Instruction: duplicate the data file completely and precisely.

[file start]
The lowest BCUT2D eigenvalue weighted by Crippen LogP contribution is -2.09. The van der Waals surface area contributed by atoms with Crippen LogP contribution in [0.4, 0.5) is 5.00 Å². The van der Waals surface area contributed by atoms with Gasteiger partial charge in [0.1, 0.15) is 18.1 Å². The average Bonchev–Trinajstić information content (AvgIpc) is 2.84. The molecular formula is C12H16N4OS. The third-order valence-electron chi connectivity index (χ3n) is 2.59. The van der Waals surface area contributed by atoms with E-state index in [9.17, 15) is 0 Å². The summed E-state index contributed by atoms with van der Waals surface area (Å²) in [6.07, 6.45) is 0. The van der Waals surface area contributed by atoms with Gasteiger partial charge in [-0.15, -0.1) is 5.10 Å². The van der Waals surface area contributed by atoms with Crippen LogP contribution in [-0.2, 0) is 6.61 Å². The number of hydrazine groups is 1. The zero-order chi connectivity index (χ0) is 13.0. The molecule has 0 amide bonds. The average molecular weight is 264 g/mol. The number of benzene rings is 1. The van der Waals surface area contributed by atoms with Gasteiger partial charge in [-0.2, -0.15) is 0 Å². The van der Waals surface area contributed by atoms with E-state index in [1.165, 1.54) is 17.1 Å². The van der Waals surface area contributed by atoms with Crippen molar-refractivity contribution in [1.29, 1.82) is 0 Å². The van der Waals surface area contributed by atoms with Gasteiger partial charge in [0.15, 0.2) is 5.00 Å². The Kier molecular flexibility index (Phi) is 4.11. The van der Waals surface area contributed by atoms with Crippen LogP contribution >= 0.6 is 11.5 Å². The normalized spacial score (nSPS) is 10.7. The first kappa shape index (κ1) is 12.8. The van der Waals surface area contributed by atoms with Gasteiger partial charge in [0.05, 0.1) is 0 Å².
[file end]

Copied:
The lowest BCUT2D eigenvalue weighted by Crippen LogP contribution is -2.09. The van der Waals surface area contributed by atoms with Crippen LogP contribution in [0.4, 0.5) is 5.00 Å². The van der Waals surface area contributed by atoms with Gasteiger partial charge in [0.1, 0.15) is 18.1 Å². The average Bonchev–Trinajstić information content (AvgIpc) is 2.84. The molecular formula is C12H16N4OS. The third-order valence-electron chi connectivity index (χ3n) is 2.59. The van der Waals surface area contributed by atoms with E-state index in [9.17, 15) is 0 Å². The summed E-state index contributed by atoms with van der Waals surface area (Å²) in [6.07, 6.45) is 0. The van der Waals surface area contributed by atoms with Gasteiger partial charge in [-0.15, -0.1) is 5.10 Å². The van der Waals surface area contributed by atoms with Crippen LogP contribution in [-0.2, 0) is 6.61 Å². The number of hydrazine groups is 1. The zero-order chi connectivity index (χ0) is 13.0. The molecule has 0 amide bonds. The average molecular weight is 264 g/mol. The number of benzene rings is 1. The van der Waals surface area contributed by atoms with Gasteiger partial charge in [-0.2, -0.15) is 0 Å². The van der Waals surface area contributed by atoms with E-state index in [1.165, 1.54) is 17.1 Å². The van der Waals surface area contributed by atoms with Crippen molar-refractivity contribution in [1.29, 1.82) is 0 Å². The van der Waals surface area contributed by atoms with Gasteiger partial charge in [0.15, 0.2) is 5.00 Å². The Kier molecular flexibility index (Phi) is 4.11. The van der Waals surface area contributed by atoms with Crippen LogP contribution >= 0.6 is 11.5 Å². The normalized spacial score (nSPS) is 10.7. The first kappa shape index (κ1) is 12.8. The van der Waals surface area contributed by atoms with Gasteiger partial charge in [0.05, 0.1) is 0 Å².